Finding Scotland, Stateside

American Adventures, Edinburgh Expeditions

It’s been nearly three months since I left Scotland. Strangely, I fell back into the rhythm of living back home without too much difficulty. I expected to be pulling my out my hair, moaning, mourning. But I’m not.

There have been a few things that have made the transition back to America easy. I thought that I wouldn’t be able to get lots of foods I had grown accustomed to, the ale I grew to love, and miss the friends I had made.

The food isn’t too difficult. Mostly I ate things like risotto, which I can easily make in America. I miss the sweets quite a bit, but have been sent care packages from friends with delicious delicious chocolate. Walker’s shortbread is an easy fix, too. Tea isn’t an issue, as my mum and I are very picky tea drinkers and prefer the finest in Tesco supermarket tea (my rent is tea bags. I brought back 800. And McVities digestives. I’m good for a few months).

The real trouble? Haggis. Oh my goodness. It’s so good! Especially with neeps and tatties (turnips and potatoes).

The ale, that was a real concern. I developed a taste for Scottish ales. Innis & Gunn is a real favourite. Imagine my surprise when I found that a local sandwich bar had it on draught, a rare enough thing in Edinburgh, where it’s brewed. That was an amazing discovery. And I can get it bottled at some specialty grocery stores! Win!

Friends, well, thank goodness for Skype! Every day I’m speaking to someone I met in Scotland, some days more than one. And the Far Off Places crew has had conference skypes, which has been awesome to speak with everyone. I’ve even managed to have lunch with one of my Edinburgh friends (he was visiting Boston from LA, was awesome to see him).

And there is always the possibility for visits, both to Edinburgh, and around the world. I’ve friends on nearly every continent, it’s now just a case of traveling to see them!

A recipe for an unexpected meal

Edinburgh Expeditions

Following the success of The Recipe Given to Us by the Stoned Irishman back in May (onions, garlic, courgette, pasta and salmon in a cream sauce), we decided that we would have our entire meal planned by strangers. This included a toast, cocktail, and a three course meal.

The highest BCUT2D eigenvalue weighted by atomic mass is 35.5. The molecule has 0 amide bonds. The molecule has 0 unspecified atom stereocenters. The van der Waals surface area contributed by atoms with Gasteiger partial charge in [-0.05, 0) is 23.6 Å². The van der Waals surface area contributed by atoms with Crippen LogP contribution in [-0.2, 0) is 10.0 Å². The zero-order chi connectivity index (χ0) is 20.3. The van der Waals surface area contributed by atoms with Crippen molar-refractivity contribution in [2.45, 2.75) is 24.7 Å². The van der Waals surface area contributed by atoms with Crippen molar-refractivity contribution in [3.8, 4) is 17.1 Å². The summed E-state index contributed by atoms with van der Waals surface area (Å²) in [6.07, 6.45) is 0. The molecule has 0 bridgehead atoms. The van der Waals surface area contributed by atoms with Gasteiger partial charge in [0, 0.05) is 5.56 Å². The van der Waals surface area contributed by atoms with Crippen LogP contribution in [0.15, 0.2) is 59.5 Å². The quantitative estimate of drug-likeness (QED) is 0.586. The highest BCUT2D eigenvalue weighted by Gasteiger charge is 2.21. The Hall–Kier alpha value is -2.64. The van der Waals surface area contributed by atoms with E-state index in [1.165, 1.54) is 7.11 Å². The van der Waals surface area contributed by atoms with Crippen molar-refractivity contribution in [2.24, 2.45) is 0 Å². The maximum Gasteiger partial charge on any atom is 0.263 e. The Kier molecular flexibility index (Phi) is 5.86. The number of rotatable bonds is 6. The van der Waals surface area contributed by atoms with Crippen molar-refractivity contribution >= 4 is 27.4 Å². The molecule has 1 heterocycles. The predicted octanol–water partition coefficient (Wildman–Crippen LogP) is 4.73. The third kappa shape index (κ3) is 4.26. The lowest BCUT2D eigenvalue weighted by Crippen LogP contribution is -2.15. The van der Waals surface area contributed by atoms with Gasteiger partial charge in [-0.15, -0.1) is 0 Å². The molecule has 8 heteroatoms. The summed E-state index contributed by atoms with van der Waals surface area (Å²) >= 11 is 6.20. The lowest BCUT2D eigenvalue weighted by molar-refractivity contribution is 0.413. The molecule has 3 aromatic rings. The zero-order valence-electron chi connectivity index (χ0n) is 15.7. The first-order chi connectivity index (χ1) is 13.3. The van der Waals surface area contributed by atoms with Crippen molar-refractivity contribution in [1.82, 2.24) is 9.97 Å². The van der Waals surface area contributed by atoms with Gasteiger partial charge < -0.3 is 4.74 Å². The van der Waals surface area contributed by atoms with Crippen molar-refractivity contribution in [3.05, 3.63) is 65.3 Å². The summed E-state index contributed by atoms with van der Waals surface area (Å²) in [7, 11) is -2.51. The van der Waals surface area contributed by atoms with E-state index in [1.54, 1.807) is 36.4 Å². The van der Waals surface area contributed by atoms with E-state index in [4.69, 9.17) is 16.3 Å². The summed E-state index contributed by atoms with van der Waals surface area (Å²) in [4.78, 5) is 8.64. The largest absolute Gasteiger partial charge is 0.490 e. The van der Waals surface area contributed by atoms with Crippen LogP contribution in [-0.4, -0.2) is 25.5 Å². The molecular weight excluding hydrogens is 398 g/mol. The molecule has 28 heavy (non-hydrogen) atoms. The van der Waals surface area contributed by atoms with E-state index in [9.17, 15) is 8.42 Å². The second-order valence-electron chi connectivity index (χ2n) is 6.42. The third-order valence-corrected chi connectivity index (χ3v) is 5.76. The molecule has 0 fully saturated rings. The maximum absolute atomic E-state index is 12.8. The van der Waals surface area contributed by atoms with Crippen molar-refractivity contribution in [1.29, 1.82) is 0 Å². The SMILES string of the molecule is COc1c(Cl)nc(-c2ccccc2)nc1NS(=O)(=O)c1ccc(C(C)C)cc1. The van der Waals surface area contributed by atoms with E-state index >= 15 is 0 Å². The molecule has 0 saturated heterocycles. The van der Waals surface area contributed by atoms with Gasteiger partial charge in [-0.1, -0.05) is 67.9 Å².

Armed with a notebook, pen and bouquet of yellow roses, my friends and I hit the streets of Edinburgh to have locals and tourists alike plan our dinner party.

The cocktail was given to us first by a group of skateboarders in Bristo Square. The cocktail? A Jakeyboy, half Buckfast and half cider. We couldn’t find Buckfast, so this was nixed in favour of traditional cocktails.

An elderly gentleman gave us the starter–“You’ll want a soup,” he said. “A nice Scotch broth. Or perhaps borscht.” With the suggestion of borscht we also got a story about dining in restaurants in communist Russia. “And the ice cream. You never think of ice cream when you think of communist Russia, but they had the best ice cream.”

Our main was chicken/vegetarian curry (standard Scottish affair, but delicious nevertheless). The dessert a molten chocolate cake–I wasn’t around for either of these suggestions.

Our toasts came from a busker on the Royal Mile, a Portuguese saw-player who wears a top hat. “Salud” is the only one of the three I can remember. Other toasts came from ourselves, the British Navy of Nelson’s era (fittingly, the Sunday toast is ‘to absent friends’ and the occasion for the dinner was a going away party), and a favourite of one of my recently departed American friends which is not repeated in polite company.